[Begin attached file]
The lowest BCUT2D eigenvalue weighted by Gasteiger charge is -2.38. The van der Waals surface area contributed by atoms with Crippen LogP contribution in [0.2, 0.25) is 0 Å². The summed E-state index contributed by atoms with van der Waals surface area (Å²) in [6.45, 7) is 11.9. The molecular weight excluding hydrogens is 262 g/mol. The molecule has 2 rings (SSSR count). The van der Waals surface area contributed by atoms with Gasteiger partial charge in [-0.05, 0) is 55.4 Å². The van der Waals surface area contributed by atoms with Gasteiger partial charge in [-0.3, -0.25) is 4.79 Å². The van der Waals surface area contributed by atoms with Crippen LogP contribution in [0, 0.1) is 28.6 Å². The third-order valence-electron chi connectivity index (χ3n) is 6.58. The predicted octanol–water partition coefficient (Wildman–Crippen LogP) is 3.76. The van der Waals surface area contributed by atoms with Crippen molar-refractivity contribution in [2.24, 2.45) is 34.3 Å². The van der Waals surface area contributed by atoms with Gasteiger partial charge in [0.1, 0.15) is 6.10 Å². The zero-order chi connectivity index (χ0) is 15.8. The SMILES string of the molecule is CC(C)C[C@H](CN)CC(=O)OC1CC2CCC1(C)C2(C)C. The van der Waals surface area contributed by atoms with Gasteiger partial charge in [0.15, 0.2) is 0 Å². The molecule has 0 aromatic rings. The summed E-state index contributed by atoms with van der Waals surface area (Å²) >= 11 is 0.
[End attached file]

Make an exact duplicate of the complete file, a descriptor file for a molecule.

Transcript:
The lowest BCUT2D eigenvalue weighted by Gasteiger charge is -2.38. The van der Waals surface area contributed by atoms with Crippen LogP contribution in [0.2, 0.25) is 0 Å². The summed E-state index contributed by atoms with van der Waals surface area (Å²) in [6.45, 7) is 11.9. The molecular weight excluding hydrogens is 262 g/mol. The molecule has 2 rings (SSSR count). The van der Waals surface area contributed by atoms with Gasteiger partial charge in [-0.05, 0) is 55.4 Å². The van der Waals surface area contributed by atoms with Gasteiger partial charge in [-0.3, -0.25) is 4.79 Å². The van der Waals surface area contributed by atoms with Crippen LogP contribution in [0, 0.1) is 28.6 Å². The third-order valence-electron chi connectivity index (χ3n) is 6.58. The predicted octanol–water partition coefficient (Wildman–Crippen LogP) is 3.76. The van der Waals surface area contributed by atoms with Crippen molar-refractivity contribution in [2.24, 2.45) is 34.3 Å². The van der Waals surface area contributed by atoms with Gasteiger partial charge in [0.1, 0.15) is 6.10 Å². The zero-order chi connectivity index (χ0) is 15.8. The SMILES string of the molecule is CC(C)C[C@H](CN)CC(=O)OC1CC2CCC1(C)C2(C)C. The van der Waals surface area contributed by atoms with Gasteiger partial charge in [0.15, 0.2) is 0 Å². The molecule has 0 aromatic rings. The summed E-state index contributed by atoms with van der Waals surface area (Å²) >= 11 is 0.